Whether for on-track duty or simply improved street performance, the E30 series cars have proven to respond to well-chosen upgrades. The CarTech BMW 3-Series Performance Guide offers current and future owners a wealth of important information, including a buyer's guide, year-by-year upgrades and changes, and more. This book is a valuable addition to every BMW owner's library, and Pelican is proud to present you with the excerpt below.
The more you can reduce body roll, the better your car handles. The stiffer the springs, the less roll, but of course this also impacts the ride quality. A larger sway bar increases roll resistance, but since sway bars are connected to both wheels, they do not add to the wheel rate (spring rate when measured at the wheel) when going over a bump with both wheels.
Therefore, the springs effectively determine ride quality, while the sway bars come into play during a corner. For a street car, it is generally most practical to run the largest roll bar you can get away with to avoid making the ride too harsh. Use the springs to tune the ride and suspension travel.
Sway bars offer another way to fine tune suspension behavior as well. The stiffer the sway bar on an axle, the more likely that axle is to lose grip before the other one does. In other words, the smaller the bar, the more grip. So a larger front bar promotes understeer and a larger rear bar promotes oversteer. On a 17-inch wheel, the maximum tire size is 215/40R-17 in front and 225/40R-17 in the rear on 7-inch-wide wheels, with around 25 mm of offset, although more offset still clears the struts. A safer choice is a 215/40R-17 in front and rear.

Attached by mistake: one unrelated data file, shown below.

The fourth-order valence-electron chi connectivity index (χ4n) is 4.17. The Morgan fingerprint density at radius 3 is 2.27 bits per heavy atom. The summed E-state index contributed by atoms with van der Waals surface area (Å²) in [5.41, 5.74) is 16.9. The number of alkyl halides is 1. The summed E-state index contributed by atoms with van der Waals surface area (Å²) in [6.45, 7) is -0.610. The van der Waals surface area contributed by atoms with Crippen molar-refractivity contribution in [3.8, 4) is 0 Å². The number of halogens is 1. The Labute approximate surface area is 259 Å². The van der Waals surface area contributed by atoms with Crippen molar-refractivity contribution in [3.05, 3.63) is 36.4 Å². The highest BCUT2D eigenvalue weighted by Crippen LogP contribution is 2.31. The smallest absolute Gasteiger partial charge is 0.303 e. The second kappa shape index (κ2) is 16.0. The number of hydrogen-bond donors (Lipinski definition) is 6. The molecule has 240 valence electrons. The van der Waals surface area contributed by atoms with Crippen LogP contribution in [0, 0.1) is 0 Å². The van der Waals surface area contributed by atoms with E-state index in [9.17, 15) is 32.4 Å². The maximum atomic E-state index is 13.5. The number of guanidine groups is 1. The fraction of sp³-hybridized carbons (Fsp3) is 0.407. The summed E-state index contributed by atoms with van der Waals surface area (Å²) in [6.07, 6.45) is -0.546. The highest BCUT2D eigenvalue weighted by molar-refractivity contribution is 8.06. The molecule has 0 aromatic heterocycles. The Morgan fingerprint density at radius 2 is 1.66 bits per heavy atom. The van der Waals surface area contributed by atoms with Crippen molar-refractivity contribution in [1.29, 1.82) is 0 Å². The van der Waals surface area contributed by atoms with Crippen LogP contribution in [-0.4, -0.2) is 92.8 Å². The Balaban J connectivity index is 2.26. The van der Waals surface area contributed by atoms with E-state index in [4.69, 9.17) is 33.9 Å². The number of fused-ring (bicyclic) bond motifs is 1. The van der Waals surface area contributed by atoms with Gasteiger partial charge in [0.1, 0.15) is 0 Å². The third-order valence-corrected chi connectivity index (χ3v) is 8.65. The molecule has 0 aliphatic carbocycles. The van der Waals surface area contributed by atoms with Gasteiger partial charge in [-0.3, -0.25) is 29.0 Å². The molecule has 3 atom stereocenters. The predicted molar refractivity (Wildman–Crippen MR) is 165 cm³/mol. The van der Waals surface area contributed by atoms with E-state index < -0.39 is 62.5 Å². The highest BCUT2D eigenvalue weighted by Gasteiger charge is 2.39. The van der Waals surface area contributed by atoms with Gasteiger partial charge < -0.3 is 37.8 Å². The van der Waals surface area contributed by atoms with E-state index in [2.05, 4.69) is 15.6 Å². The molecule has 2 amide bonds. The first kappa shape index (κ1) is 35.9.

Most cars that share the E30 wheel bolt pattern of 4x100 mm are front-wheel drive; they also require more offset than E30s do. Since so few wheels are designed specifically for the E30, most aftermarket wheels in the required bolt pattern have too much offset and allow the tires to interfere with the struts. Wheel spacers are the solution to this problem and allow you to choose from a much wider selection of wheels.
Because of the design of the wheel and hub, only certain spacers can be used. The wheel actually is supported by the center of the hub. The 57.1-mm bore of the wheel fits the hub very closely. If you add spacers thicker than 3 to 5 mm, make sure that they are hub-centric with a lip that fits both the wheel center bore and the hub. If you use non-hubcentric spacers, expect to have vibration issues and possibly broken wheel studs and/or bolts.
With thicker spacers you have to convert your hubs to studs or it is very difficult to get both the wheels and spacers mounted. The best spacers come with pre-installed bolts so that the factory wheel bolts don't have to hold both the spacer and the wheel onto the hub. This is the safest setup.
Tire fitment is easier with a lower, stiffer suspension. The negative camber gain from lowering the car pulls the top of the wheel inboard, which increases fender-to-wheel clearance. Also, stiff springs are less likely to bottom out and cause the tires to rub the inner fenders.
A spring adapter setup lets you run rear rates that are stiff enough to allow controllable oversteer without using a large rear bar that can reduce traction on corner exit. (Photo Courtesy Vorshlag Motorsports)
An adjustable front or rear bar is the ideal setup for any dual-purpose or track car, because roll resistance needs to be increased for sticky race tires. If you set your car up for street tires, when you bolt on a set of R-compounds, the front to-rear handling balance is totally different, and you have to stiffen the rear bar to avoid understeer. (Photo Courtesy Ireland Engineering)